New Books Network

Christopher Childers, “The Webster-Hayne Debate: Defining Nationhood in the Early American Republic” (Johns Hopkins UP, 2018)
No, not the Lincoln-Douglas debates. Perhaps even more important than that Illinois contest of 1858 was the Webster-Hayne debate of 1830. Confused? Drawing a blank? Not really your fault. Would you be even more surprised to hear that these were debates held not out in front of voters, but in... Read More
Niall Geraghty, “The Polyphonic Machine: Capitalism, Political Violence, and Resistance in Contemporary Argentine Literature” (U Pittsburgh Press, 2019)
What options for resistance are left to the author of fiction in a nation structured by totalizing political and economic violence? This is the question at the heart of Niall Geraghty’s eloquent and engaging book, The Polyphonic Machine: Capitalism, Political Violence, and Resistance in Contemporary Argentine Literature (University of Pittsburgh... Read More
Ryan Hanley, “Beyond Slavery and Abolition: Black British Writing, c. 1770 -1830” (Cambridge UP, 2019)
To our eyes, eighteenth-century Britain can look like a world of opposites. On one hand everything was new: political parties and a ‘prime’ minister emerged in parliament; their sometime unruly debates were recorded by an expanding political press, whose products were read and debated in London’s many coffee houses. The... Read More
Erika Dyck, “Psychedelic Prophets: The Letters of Aldous Huxley and Humphry Osmond” (McGill-Queen’s UP, 2018)
Today I talked with historian Erika Dyck about Aldous Huxley, Humphry Osmond and their correspondence over a ten year period. Psychedelic Prophets: The Letters of Aldous Huxley and Humphry Osmond (McGill-Queen’s University Press, 2018) is a collection of letters which were carefully curated by Erika and Cynthia Carson Bisbee, Paul... Read More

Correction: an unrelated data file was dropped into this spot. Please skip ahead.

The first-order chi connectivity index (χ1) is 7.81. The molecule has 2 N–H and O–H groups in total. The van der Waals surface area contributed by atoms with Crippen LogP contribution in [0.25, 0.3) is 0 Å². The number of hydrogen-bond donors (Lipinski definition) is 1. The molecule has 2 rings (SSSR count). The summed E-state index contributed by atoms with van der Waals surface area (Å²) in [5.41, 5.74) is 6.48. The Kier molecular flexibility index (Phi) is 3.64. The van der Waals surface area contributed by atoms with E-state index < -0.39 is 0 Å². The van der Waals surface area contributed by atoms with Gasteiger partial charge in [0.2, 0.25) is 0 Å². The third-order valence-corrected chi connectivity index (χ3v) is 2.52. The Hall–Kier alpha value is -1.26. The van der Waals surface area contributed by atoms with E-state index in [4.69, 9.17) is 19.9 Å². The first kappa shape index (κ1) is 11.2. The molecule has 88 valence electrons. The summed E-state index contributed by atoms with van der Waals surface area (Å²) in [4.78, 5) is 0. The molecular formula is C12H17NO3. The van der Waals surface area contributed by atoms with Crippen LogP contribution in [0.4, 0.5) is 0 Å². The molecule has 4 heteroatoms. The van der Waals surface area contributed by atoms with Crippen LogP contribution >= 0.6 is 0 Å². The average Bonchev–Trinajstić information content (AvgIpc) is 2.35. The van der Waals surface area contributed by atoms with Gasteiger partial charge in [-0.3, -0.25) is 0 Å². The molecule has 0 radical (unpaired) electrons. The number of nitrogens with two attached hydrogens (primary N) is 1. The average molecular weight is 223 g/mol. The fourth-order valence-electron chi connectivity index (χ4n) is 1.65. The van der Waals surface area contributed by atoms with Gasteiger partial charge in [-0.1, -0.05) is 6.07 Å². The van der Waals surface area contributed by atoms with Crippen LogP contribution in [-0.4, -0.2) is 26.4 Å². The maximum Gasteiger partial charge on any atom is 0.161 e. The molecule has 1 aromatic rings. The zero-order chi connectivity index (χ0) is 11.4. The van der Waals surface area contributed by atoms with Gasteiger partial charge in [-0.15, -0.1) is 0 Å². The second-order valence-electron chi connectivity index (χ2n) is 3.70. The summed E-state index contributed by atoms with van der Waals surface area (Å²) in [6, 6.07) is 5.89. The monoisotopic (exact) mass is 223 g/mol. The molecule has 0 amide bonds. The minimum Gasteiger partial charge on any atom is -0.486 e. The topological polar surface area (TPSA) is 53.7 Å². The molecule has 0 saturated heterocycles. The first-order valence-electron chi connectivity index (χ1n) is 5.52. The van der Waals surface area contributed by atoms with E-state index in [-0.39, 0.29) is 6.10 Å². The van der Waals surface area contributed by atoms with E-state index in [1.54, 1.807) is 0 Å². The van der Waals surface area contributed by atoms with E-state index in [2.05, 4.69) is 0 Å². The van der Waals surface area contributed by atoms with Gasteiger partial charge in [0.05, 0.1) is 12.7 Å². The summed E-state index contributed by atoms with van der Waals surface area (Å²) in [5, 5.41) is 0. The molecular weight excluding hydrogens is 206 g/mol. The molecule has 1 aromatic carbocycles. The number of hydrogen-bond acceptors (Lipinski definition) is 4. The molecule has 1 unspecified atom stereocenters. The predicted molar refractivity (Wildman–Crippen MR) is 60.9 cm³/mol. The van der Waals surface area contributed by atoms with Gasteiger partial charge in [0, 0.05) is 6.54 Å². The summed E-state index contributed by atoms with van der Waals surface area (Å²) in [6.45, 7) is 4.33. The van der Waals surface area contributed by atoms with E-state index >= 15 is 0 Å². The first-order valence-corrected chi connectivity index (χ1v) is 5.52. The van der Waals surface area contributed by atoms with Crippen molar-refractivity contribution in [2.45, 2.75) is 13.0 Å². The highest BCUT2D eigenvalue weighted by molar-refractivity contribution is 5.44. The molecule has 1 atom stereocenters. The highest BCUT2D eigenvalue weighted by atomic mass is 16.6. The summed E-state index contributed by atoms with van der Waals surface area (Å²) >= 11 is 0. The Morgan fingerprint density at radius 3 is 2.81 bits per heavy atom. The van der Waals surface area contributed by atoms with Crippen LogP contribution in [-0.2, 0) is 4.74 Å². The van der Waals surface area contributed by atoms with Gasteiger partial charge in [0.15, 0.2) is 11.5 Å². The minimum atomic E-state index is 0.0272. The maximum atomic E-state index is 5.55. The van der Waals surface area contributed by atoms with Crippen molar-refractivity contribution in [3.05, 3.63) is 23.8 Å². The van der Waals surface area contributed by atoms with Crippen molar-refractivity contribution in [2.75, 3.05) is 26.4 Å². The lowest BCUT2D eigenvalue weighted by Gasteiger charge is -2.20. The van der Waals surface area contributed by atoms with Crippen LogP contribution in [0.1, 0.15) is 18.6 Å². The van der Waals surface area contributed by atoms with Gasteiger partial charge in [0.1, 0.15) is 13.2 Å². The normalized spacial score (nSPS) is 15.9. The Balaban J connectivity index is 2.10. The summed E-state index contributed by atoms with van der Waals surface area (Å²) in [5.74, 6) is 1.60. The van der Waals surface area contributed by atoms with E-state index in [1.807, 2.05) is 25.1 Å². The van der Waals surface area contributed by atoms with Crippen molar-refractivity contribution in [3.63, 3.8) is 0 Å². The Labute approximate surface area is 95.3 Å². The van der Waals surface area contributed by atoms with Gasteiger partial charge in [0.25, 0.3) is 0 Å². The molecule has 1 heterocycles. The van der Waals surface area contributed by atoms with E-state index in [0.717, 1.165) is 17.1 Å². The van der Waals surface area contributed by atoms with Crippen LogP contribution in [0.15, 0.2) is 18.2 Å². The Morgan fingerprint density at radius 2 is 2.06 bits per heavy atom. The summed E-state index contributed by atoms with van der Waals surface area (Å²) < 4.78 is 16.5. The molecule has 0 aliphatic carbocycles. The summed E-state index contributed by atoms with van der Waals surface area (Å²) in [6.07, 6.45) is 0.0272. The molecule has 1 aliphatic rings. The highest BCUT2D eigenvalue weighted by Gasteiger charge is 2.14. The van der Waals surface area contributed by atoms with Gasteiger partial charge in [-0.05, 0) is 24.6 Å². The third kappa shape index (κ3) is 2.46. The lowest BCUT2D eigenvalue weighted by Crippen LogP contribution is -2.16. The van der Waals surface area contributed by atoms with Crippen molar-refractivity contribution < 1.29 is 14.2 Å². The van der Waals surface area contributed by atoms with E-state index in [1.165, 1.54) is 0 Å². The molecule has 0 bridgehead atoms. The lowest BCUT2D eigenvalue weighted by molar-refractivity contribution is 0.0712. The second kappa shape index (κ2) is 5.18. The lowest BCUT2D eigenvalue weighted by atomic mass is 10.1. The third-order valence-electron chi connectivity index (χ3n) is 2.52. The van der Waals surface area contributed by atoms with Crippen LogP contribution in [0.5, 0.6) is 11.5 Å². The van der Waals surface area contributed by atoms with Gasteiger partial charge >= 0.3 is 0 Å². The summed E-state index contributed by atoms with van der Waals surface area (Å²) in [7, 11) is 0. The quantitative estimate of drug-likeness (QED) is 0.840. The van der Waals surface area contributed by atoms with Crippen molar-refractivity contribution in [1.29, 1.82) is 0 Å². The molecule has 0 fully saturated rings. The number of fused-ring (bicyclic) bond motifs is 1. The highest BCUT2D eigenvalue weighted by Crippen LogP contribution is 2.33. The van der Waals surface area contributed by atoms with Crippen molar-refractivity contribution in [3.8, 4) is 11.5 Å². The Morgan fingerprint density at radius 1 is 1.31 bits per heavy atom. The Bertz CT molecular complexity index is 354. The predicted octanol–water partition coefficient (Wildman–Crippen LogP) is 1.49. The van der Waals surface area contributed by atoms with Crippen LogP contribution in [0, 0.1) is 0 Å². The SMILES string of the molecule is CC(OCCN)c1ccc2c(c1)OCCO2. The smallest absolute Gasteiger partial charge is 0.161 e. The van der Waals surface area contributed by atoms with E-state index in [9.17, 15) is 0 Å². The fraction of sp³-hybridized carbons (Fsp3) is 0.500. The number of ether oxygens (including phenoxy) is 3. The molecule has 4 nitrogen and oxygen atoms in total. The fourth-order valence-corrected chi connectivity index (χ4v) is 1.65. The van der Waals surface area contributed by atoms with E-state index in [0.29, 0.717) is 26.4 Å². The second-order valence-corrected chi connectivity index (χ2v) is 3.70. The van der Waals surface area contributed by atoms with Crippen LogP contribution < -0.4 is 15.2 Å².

James Miller, “Can Democracy Work?: A Short History of a Radical Idea, from Ancient Athens to Our World” (FSG, 2018)
In his book Can Democracy Work? A Short History of a Radical Idea from Ancient Athens to Our World (Farrar, Straus and Giroux, 2018), James Miller encapsulates 2500 years of democracy history into about 250 pages — making the case that “people power” will always need to be at the heart... Read More
Heike Bauer, “The Hirschfeld Archives: Violence, Death, and Modern Queer Culture” (Temple UP, 2017)
Influential sexologist and activist Magnus Hirschfeld founded Berlin’s Institute of Sexual Sciences in 1919 as a home and workplace to study homosexual rights activism and support transgender people. It was destroyed by the Nazis in 1933. This episode in history prompted Heike Bauer to ask, “Is violence an intrinsic part... Read More
Guy Beiner, “Forgetful Remembrance: Social Forgetting and Vernacular Historiography of a Rebellion in Ulster” (Oxford UP, 2018)
Guy Beiner, who is professor of modern history at Ben Gurion University of the Negev, has written one of the longest and certainly one of the most extraordinary recent contributions to the historiography of Ireland and of memory studies. His new book, Forgetful Remembrance: Social Forgetting and Vernacular Historiography of... Read More